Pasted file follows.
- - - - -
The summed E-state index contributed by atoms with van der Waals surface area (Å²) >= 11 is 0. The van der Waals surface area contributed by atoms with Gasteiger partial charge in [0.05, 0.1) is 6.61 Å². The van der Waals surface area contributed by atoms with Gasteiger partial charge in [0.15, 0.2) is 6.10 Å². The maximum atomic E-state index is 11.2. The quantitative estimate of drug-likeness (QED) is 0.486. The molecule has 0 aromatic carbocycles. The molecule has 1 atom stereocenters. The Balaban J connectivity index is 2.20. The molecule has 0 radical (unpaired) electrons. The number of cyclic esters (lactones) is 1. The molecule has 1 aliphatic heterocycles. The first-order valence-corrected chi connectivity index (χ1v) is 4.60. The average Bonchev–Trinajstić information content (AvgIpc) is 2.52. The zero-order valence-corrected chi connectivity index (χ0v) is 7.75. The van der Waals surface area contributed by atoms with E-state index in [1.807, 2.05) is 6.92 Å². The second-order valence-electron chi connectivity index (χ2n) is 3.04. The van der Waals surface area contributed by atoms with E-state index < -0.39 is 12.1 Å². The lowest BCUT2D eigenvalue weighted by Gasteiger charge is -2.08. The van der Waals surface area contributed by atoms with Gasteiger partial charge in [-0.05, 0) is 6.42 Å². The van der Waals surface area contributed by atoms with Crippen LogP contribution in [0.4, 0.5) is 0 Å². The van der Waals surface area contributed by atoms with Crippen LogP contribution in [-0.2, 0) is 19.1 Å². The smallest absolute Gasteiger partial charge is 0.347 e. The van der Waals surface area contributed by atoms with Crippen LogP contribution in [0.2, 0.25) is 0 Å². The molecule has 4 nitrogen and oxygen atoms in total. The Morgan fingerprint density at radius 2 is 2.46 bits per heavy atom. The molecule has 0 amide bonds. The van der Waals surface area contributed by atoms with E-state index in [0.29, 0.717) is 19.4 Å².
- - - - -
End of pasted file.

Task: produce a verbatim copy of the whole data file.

The summed E-state index contributed by atoms with van der Waals surface area (Å²) >= 11 is 0. The van der Waals surface area contributed by atoms with Gasteiger partial charge in [0.05, 0.1) is 6.61 Å². The van der Waals surface area contributed by atoms with Gasteiger partial charge in [0.15, 0.2) is 6.10 Å². The maximum atomic E-state index is 11.2. The quantitative estimate of drug-likeness (QED) is 0.486. The molecule has 0 aromatic carbocycles. The molecule has 1 atom stereocenters. The Balaban J connectivity index is 2.20. The molecule has 0 radical (unpaired) electrons. The number of cyclic esters (lactones) is 1. The molecule has 1 aliphatic heterocycles. The first-order valence-corrected chi connectivity index (χ1v) is 4.60. The average Bonchev–Trinajstić information content (AvgIpc) is 2.52. The zero-order valence-corrected chi connectivity index (χ0v) is 7.75. The van der Waals surface area contributed by atoms with E-state index in [1.807, 2.05) is 6.92 Å². The second-order valence-electron chi connectivity index (χ2n) is 3.04. The van der Waals surface area contributed by atoms with E-state index < -0.39 is 12.1 Å². The lowest BCUT2D eigenvalue weighted by Gasteiger charge is -2.08. The van der Waals surface area contributed by atoms with Gasteiger partial charge in [-0.05, 0) is 6.42 Å². The van der Waals surface area contributed by atoms with Crippen LogP contribution in [0.4, 0.5) is 0 Å². The van der Waals surface area contributed by atoms with Crippen LogP contribution in [-0.2, 0) is 19.1 Å². The smallest absolute Gasteiger partial charge is 0.347 e. The van der Waals surface area contributed by atoms with Crippen LogP contribution in [0.2, 0.25) is 0 Å². The molecule has 4 nitrogen and oxygen atoms in total. The Morgan fingerprint density at radius 2 is 2.46 bits per heavy atom. The molecule has 0 amide bonds. The van der Waals surface area contributed by atoms with E-state index in [0.29, 0.717) is 19.4 Å².